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Multiple Sclerosis Fellowship

Fellows complete 1-3 years of advanced clinical training in neuroimmunology and multiple sclerosis upon completion of an accredited US neurology residency program. Fellows may select either a one-year clinical track or a 2-3 year clinical/research track. Yale typically accepts between 1-3 fellows annually. 

The Yale Multiple Sclerosis Center is a state-of-the-art facility that boasts easy parking and handicapped access for patients. Advanced MRI scanners, a clinical laboratory, and an infusion center are on-site, allowing patients the convenience of receiving all of their neurologic care in a single location. The Center is located at 6 Devine Street in North Haven, CT. 

Common elements of Yale's neuroimmunology fellowship (both tracks) include: 

  • Extensive outpatient exposure to new and established patients with known or suspected neuroimmune conditions, including (but not limited to) multiple sclerosis, neuromyelitis optica, autoimmune encephalitis, and anti-MOG disease, as well as neuroimmune complications of medications or other systemic diseases. 
  • Inpatient exposure to patients with known or suspected neuroimmune conditions, including (but not limited to) multiple sclerosis, neuromyelitis optica, autoimmune encephalitis, anti-MOG disease, and neuroimmune complications of medications or other systemic diseases. 
  • Complementary rotations in related sub-specialties, including neuro-opthalmology, physical medicine and rehabilitation, urology, neuropsychology, pediatric neuroimmunology, neuro-infectious disease, and radiology.
  • Opportunities to develop skills in Botox injections for spasticity. 
  • A reading program designed to cover the relevant literature in MS and neuroimmunology, including seminal papers and important, current literature. 
  • Weekly meetings with attending neuroimmunologists, which includes journal clubs, case presentations, didactic sessions, and mentoring during patient care. 
  • Medical student and resident education. 
  • Participation in ongoing clinical trails at the Yale MS Center.
  • Participation in the ongoing Lumbar Puncture Clinic. 
  • Attendance at the Federation of Clinical Immunology Societies (FOCIS) three-day "Advanced Course in Clinical and Basic Immunology." 
  • Attendance at one or more national meetings. 

Clinical Track

Clinical fellows devote 70-80% effort to direct patient care - mainly in the outpatient setting - for one year. Clinical fellows also provide neuroimmunology consultative services for inpatients at Yale New Haven Hospital. Electives in complementary subspecialties are available to enhance fellows' ability to care for MS patients and educate them about the skills that other members of the multidisciplinary care team contribute to patient care. 

Clinical fellows are encouraged to develop a research project in conjunction with one or more of the attending neuroimmunologists, which they will have the opportunity to prepare for presentation at national meetings and for publication.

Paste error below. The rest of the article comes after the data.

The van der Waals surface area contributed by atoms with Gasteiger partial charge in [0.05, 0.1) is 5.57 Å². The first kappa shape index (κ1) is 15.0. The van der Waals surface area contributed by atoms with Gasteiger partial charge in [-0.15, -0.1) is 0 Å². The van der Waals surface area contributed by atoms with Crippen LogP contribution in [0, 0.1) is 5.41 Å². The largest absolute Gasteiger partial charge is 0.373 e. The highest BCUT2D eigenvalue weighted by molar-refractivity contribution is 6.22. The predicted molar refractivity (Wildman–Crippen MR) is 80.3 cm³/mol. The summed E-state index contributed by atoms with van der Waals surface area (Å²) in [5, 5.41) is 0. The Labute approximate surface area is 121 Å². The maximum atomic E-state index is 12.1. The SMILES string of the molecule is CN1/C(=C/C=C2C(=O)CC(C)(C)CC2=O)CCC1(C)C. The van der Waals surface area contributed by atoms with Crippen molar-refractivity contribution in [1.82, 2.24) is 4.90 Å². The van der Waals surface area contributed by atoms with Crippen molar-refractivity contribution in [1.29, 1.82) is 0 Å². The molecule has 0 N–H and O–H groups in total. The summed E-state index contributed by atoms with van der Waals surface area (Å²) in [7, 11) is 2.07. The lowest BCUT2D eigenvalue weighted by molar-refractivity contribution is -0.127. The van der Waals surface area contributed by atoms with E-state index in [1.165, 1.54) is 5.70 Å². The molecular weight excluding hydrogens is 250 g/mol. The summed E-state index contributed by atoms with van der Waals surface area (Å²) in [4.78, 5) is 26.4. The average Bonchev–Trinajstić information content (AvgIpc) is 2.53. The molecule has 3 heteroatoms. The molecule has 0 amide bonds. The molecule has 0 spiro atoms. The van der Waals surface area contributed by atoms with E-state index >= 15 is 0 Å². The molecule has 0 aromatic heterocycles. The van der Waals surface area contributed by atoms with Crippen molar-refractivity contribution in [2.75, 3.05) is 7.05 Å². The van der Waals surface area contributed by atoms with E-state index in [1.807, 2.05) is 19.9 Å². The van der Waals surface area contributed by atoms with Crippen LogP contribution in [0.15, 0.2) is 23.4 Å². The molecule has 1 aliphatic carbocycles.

Clinical/Research Fellows

Individuals selecting the clinical/research track during fellowship will select a mentor from among the Neuroimmunology faculty at Yale and will work with them to develop an independent research project. They will be encouraged to develop this research for presentation at national meetings and for publication. Clinical/Research fellows have the option of engaging in formal didactic training in clinical trial design, biostatistics, and other research methodology, which may lead to a master's degree. 

Clinical/Research fellows engaged in a multi-year fellowship reduce their proportion of clinical time and increase the amount of time spent on research. While the percentage of clinical time varies depending on the individual, most fellows spend 20-50% of their time on dedicated, clinical activities each year during a multi-year fellowship. Similar to the clinical fellows, Clinical/Research fellows may arrange elective rotations in complementary subspecialties. 

Fellow Selection

Eligible candidates must hold a MD, DO or equivalent medical degree, be licensed to practice medicine in the United States, have completed a neurology or physiatry residency in the US, and plan or practicing medicine int eh US after fellowship. Candidates will submit application, consisting of three letters of reference, a cover letter, and CV to the program director. Qualified applicants will be invited to interview with members of the Yale clinical faculty. Fellowship positions will be offered based on the strength of the application, the applicant's commitment to a career in MS and in neuroimmunology, and the consensus of the clinical faculty. 

Special consideration will be given to: 

  • Applicant's academic potential
  • Commitment to the field of MS
  • Strength of letters of recommendation
Application Timeline:
  • Applications open: September 1
  • Deadline for Applications: January 1
  • Offers will be made by March 1
Candidates should send application materials to Erin Longbrake, MD, PhD (erin.longbrake@yale.edu).

Living in New Haven

One of the best kept secrets of our fellows’ experience at Yale is life in New Haven, a major cultural, scientific and academic hub located between Boston and New York. Wondering what life is like in Elm City? Check out these resources: